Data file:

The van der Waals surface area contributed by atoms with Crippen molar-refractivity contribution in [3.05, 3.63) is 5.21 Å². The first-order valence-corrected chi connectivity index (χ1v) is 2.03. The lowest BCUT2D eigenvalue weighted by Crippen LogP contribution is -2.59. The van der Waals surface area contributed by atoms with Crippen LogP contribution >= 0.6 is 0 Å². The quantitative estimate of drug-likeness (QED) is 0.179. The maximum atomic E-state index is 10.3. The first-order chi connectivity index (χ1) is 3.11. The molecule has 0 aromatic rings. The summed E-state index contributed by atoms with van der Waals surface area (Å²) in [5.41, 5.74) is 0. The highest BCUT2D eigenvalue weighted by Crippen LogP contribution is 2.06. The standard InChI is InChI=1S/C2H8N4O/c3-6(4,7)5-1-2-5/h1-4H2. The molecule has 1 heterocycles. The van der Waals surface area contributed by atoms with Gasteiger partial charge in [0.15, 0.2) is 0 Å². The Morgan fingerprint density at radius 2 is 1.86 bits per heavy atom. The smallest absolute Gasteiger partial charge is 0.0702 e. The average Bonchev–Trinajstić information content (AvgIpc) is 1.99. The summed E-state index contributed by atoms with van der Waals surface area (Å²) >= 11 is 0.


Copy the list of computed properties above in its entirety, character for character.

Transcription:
The van der Waals surface area contributed by atoms with Crippen molar-refractivity contribution in [3.05, 3.63) is 5.21 Å². The first-order valence-corrected chi connectivity index (χ1v) is 2.03. The lowest BCUT2D eigenvalue weighted by Crippen LogP contribution is -2.59. The van der Waals surface area contributed by atoms with Crippen LogP contribution >= 0.6 is 0 Å². The quantitative estimate of drug-likeness (QED) is 0.179. The maximum atomic E-state index is 10.3. The first-order chi connectivity index (χ1) is 3.11. The molecule has 0 aromatic rings. The summed E-state index contributed by atoms with van der Waals surface area (Å²) in [5.41, 5.74) is 0. The highest BCUT2D eigenvalue weighted by Crippen LogP contribution is 2.06. The standard InChI is InChI=1S/C2H8N4O/c3-6(4,7)5-1-2-5/h1-4H2. The molecule has 1 heterocycles. The van der Waals surface area contributed by atoms with Gasteiger partial charge in [0.15, 0.2) is 0 Å². The Morgan fingerprint density at radius 2 is 1.86 bits per heavy atom. The smallest absolute Gasteiger partial charge is 0.0702 e. The average Bonchev–Trinajstić information content (AvgIpc) is 1.99. The summed E-state index contributed by atoms with van der Waals surface area (Å²) >= 11 is 0.